Commission contemplates forbearance approach to direct alien ownership limits.

Last fall we reported on an FCC Notice of Proposed Rulemaking in which the FCC is considering how to simplify the application of the foreign ownership restrictions that appear in the Communications Act.   After digesting the comments submitted in that proceeding, the FCC has asked for more input. It seems that a number of commenters were concerned about the interplay of Section 310(b)(3) of the Act with Section 310(b)(4).

Section 310(b)(3) strictly forbids ownership of a broadcast or common carrier licensee by a corporation which is more than 20% owned by aliens or their representatives or by foreign governments or foreign corporations.   In other words, no more 20% of the licensee entity itself may be owned by aliens or their representatives. Section 310(b)(4), however, permits licensee entities to be owned by companies that are themselves owned by aliens or their representatives, so long as the FCC OKs the ownership. In other words, indirect ownership of licensee entities by any quantum of aliens is permissible as long as the FCC approves it.   These provisions have long been thought to define two separate classes of ownership, direct and indirect, with distinct restrictions applicable to each.

Apparently Verizon – a company whose Cellco Partnership subsidiary has significant foreign ownership – pointed out that the FCC’s 2004 effort to provide guidance on these matters actually confused things. Those 2004 guidelines seemed to treat indirect interests in licensees as being subject to the strict 20% prohibition of 310(b)(3) rather than the more liberal 25% provision applicable to indirect interests under Section 310(b)(4). Verizon correctly noted that this makes no sense, and the FCC seems to have heard Verizon’s plea.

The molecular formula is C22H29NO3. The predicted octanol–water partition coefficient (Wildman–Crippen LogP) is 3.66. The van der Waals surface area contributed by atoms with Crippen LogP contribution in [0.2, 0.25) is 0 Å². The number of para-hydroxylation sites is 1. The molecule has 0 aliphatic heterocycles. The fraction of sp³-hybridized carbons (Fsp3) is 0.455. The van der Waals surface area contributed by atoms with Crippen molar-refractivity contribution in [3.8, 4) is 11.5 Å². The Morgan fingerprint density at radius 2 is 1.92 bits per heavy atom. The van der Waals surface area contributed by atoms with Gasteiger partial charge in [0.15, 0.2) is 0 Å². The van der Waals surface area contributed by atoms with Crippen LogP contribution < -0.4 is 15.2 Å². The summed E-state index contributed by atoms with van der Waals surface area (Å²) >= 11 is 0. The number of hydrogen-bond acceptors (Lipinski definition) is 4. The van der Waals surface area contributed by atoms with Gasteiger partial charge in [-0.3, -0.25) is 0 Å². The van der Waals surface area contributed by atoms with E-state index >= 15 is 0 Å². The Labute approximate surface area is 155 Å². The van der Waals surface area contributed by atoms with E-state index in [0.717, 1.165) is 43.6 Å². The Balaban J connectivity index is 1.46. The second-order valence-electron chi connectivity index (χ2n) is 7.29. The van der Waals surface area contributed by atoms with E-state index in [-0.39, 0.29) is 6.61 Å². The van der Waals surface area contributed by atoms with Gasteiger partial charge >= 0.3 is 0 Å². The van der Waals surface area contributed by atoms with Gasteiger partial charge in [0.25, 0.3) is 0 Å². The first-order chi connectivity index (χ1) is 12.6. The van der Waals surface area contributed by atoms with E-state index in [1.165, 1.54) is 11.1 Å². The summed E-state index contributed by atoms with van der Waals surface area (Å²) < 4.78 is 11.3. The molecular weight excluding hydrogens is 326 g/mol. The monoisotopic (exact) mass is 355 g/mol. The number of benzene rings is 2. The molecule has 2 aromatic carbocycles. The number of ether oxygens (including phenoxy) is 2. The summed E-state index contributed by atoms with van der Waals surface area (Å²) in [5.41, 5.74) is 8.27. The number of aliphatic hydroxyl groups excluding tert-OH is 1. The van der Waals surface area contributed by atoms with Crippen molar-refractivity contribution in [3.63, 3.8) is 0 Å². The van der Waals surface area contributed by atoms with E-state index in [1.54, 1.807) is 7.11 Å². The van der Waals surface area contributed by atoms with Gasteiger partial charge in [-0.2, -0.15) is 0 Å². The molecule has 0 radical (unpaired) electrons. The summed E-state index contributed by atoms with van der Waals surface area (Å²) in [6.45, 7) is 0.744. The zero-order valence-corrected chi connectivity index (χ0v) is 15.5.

The FCC seeks comment on this specific issue. It also proposes a possible solution. Under the Communications Act, the FCC is allowed to forbear from applying any provision of the Act to a telecom carrier if the Commission finds such forbearance to be in the public interest, unnecessary to protect consumers, and unnecessary to ensure just, reasonable and non-discriminatory rates.   Accordingly, the FCC asks whether it should use that tool to get around the strict prohibition of Section 310(b)(3) if it applies to indirect interests. A company would simply have to make a showing similar to the one now needed to obtain Section 301(b)(4) approval and the Commission would then routinely forbear from applying the prohibition.

This seems to us to be a cumbersome and unnecessary procedure that could be handled much more directly. If the FCC simply interpreted 310(b)(3) straightforwardly to apply only to direct ownership interests in licensee – as Congress seems to have intended – the Commission would limit the application of that section to a very limited number of situations while handling the indirect ownership scenario through the now tried and tested Section 310(b)(4) approval process.

The forbearance process floated by the FCC in its recent notice can apply only to telecom licensees because the forbearance process is limited to that class of regulated entities. By contrast, the course we are suggesting would have the added benefit of applying to broadcast licensees since it would apply across the board to all licensees.  However, since to date the FCC has virtually never approved indirect foreign ownership of more than 25% of a broadcast entity, broadcasters under our approach would get only the marginal relief of being able to have up to 25% foreign ownership without running afoul of the statute.

There’s a short window to comment on this one – 21 days from publication in the Federal Register, plus ten more days for replies. We’ll let you know when that happens.